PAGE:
Pendleton woman walking tall with stilts business

PENDLETON, Ore. — Kricket Caffery is a tiny woman, but she stands 7-foot-4 on stilts.

From those dizzying heights, she gets an empowering view of the world. The 36-year-old former Marine makes stilts in her garage work shop and sells them to customers all over the country. She also teaches people to use their new appendages.

One of her clients is Pendleton’s Rhythmic Mode dance team. When Coach Debbie Kishpaugh decided to incorporate stilt walking into a routine she hopes will win Pendleton High School its sixth-straight state dance title, she called on Caffery.

Kishpaugh and Coach Jami Niord gathered up five of their dancers for a surprise road trip to Portland, not revealing their ultimate destination — Caffery’s home. Soon after arriving, the girls found themselves strapping on stilts. With Caffery spotting and giving encouragement, they learned to stilt walk in her living room. After two hours, they had the basics.

“She was so good with our kids,” Kishpaugh said. “She was encouraging and inspirational.”

Three of the original five (Brandy Anderson, Jessica Homan and Alex Grashaus) strutted their stuff at the recent state OSAA Dance &Drill 5A/6A competition at Veterans Memorial Coliseum.

Caffery said her life as a stilt walker started in 2006. In 2008, she and some friends decided to start a women’s stilting group. They arranged a workshop where the women learned to use power tools like drill presses and chop saws made their own stilts, got instruction on how to use them and then walked in Portland’s Earth Day Parade.

“It was pretty epic,” Caffery said. She started that year in a tiny garage filled with power tools, lumber and stilts in various stages of production, her Pontiac Grand Am banished to the driveway.

Caffery makes pegs, leg braces, foot braces and foot plates from ash wood and uses reclaimed bicycle tires for tread. The New York native said her business is one of four stilt making companies in the country — all of which are in Oregon. She started slow, selling 18 sets of stilts that first year, but now has customers in 40 states and three countries.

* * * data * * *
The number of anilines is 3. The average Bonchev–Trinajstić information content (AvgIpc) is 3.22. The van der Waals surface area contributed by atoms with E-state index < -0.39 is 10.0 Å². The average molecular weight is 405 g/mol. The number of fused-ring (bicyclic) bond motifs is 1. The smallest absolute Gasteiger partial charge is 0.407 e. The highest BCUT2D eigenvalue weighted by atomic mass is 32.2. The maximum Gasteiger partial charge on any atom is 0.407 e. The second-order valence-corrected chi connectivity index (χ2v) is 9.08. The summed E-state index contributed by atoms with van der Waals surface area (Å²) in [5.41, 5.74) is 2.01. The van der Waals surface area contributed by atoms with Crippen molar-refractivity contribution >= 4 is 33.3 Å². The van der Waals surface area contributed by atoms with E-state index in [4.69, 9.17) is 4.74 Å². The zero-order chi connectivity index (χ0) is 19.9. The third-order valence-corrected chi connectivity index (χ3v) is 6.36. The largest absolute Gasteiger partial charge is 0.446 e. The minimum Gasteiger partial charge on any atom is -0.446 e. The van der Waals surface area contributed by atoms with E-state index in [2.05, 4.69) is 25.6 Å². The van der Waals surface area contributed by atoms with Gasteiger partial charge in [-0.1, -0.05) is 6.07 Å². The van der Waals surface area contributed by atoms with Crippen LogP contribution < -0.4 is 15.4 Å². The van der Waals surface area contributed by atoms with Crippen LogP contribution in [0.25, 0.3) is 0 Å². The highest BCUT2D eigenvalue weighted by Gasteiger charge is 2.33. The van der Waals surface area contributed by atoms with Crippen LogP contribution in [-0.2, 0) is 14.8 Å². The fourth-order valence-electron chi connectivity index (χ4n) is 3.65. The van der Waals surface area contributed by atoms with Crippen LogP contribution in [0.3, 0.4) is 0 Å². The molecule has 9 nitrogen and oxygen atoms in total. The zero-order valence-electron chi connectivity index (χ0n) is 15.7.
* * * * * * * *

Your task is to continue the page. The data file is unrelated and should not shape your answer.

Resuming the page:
The stilts come in a range of sizes and she does custom jobs, too. A woman who stood only 3-foot-10-inches tall hired Caffery to build a set of stilts that would raise her to average height.

Caffery also does workshops and performs at festivals, parades, parties and promotional events. She appeared at the Oregon Country Fair in Eugene and Burning Man in Nevada.

But, she especially loves helping young neophytes conquer their trepidation — stilt walking as metaphor for life, “empowering young people to face fear, stand up tall and be proud of themselves.”

Two lessons generally do the trick. Part of the process is teaching students how to fall correctly and learn balance.

“A lot of people think when you get up on stilts, you can just stand still, but you’ve got to keep moving,” Caffery said. “Balance comes through movement much like a bicycle.”

She said Pendleton isn’t the only dance team to employ stilts. A YouTube video shows 24 Utah dancers — the Bountiful High School Mandonelles — performing high kicks, splits and handstands while wearing Caffery’s stilts.

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